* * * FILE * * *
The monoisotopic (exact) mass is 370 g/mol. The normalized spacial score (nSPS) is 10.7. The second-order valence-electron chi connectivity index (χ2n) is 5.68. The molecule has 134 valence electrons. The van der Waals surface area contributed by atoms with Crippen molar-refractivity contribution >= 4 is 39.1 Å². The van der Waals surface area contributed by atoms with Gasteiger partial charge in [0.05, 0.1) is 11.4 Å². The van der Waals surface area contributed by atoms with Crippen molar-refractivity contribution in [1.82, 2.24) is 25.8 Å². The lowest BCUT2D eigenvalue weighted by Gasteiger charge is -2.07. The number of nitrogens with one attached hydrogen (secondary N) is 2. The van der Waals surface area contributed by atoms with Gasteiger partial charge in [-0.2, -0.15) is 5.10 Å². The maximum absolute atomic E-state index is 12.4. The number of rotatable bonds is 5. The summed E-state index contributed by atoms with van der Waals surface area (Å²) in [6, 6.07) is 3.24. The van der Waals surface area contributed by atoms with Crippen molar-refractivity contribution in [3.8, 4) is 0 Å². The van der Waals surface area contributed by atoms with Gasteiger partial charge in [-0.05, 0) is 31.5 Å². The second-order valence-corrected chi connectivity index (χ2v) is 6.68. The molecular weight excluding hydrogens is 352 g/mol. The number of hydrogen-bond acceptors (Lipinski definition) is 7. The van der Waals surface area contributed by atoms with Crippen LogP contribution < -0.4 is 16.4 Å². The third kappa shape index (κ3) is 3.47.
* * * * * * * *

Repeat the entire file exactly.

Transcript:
The monoisotopic (exact) mass is 370 g/mol. The normalized spacial score (nSPS) is 10.7. The second-order valence-electron chi connectivity index (χ2n) is 5.68. The molecule has 134 valence electrons. The van der Waals surface area contributed by atoms with Crippen molar-refractivity contribution >= 4 is 39.1 Å². The van der Waals surface area contributed by atoms with Gasteiger partial charge in [0.05, 0.1) is 11.4 Å². The van der Waals surface area contributed by atoms with Crippen molar-refractivity contribution in [1.82, 2.24) is 25.8 Å². The lowest BCUT2D eigenvalue weighted by Gasteiger charge is -2.07. The number of nitrogens with one attached hydrogen (secondary N) is 2. The van der Waals surface area contributed by atoms with Gasteiger partial charge in [-0.2, -0.15) is 5.10 Å². The maximum absolute atomic E-state index is 12.4. The number of rotatable bonds is 5. The summed E-state index contributed by atoms with van der Waals surface area (Å²) in [6, 6.07) is 3.24. The van der Waals surface area contributed by atoms with Crippen molar-refractivity contribution in [3.8, 4) is 0 Å². The van der Waals surface area contributed by atoms with Gasteiger partial charge in [-0.05, 0) is 31.5 Å². The second-order valence-corrected chi connectivity index (χ2v) is 6.68. The molecular weight excluding hydrogens is 352 g/mol. The number of hydrogen-bond acceptors (Lipinski definition) is 7. The van der Waals surface area contributed by atoms with Crippen LogP contribution < -0.4 is 16.4 Å². The third kappa shape index (κ3) is 3.47.